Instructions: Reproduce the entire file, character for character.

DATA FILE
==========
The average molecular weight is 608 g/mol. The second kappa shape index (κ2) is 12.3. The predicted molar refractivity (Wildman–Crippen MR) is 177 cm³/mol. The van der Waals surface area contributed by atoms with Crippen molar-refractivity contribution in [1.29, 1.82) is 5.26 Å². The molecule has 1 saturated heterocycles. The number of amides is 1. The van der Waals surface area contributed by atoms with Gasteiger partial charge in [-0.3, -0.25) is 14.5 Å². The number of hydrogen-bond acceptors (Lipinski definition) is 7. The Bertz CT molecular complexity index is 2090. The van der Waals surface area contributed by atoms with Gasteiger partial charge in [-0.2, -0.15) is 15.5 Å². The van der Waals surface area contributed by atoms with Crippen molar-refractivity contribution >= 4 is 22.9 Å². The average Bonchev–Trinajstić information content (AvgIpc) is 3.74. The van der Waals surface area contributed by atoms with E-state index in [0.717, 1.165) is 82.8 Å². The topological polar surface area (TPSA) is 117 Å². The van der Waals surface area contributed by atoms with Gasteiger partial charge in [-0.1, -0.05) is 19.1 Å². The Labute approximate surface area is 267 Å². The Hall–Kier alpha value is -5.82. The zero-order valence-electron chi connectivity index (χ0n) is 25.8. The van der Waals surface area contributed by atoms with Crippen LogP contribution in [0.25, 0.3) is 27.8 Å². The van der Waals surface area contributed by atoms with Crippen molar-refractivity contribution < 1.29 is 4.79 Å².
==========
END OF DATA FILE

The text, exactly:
The average molecular weight is 608 g/mol. The second kappa shape index (κ2) is 12.3. The predicted molar refractivity (Wildman–Crippen MR) is 177 cm³/mol. The van der Waals surface area contributed by atoms with Crippen molar-refractivity contribution in [1.29, 1.82) is 5.26 Å². The molecule has 1 saturated heterocycles. The number of amides is 1. The van der Waals surface area contributed by atoms with Gasteiger partial charge in [-0.3, -0.25) is 14.5 Å². The number of hydrogen-bond acceptors (Lipinski definition) is 7. The Bertz CT molecular complexity index is 2090. The van der Waals surface area contributed by atoms with Gasteiger partial charge in [-0.2, -0.15) is 15.5 Å². The van der Waals surface area contributed by atoms with Crippen molar-refractivity contribution >= 4 is 22.9 Å². The average Bonchev–Trinajstić information content (AvgIpc) is 3.74. The van der Waals surface area contributed by atoms with E-state index in [0.717, 1.165) is 82.8 Å². The topological polar surface area (TPSA) is 117 Å². The van der Waals surface area contributed by atoms with Gasteiger partial charge in [-0.1, -0.05) is 19.1 Å². The Labute approximate surface area is 267 Å². The Hall–Kier alpha value is -5.82. The zero-order valence-electron chi connectivity index (χ0n) is 25.8. The van der Waals surface area contributed by atoms with Crippen LogP contribution in [0.25, 0.3) is 27.8 Å². The van der Waals surface area contributed by atoms with Crippen molar-refractivity contribution < 1.29 is 4.79 Å².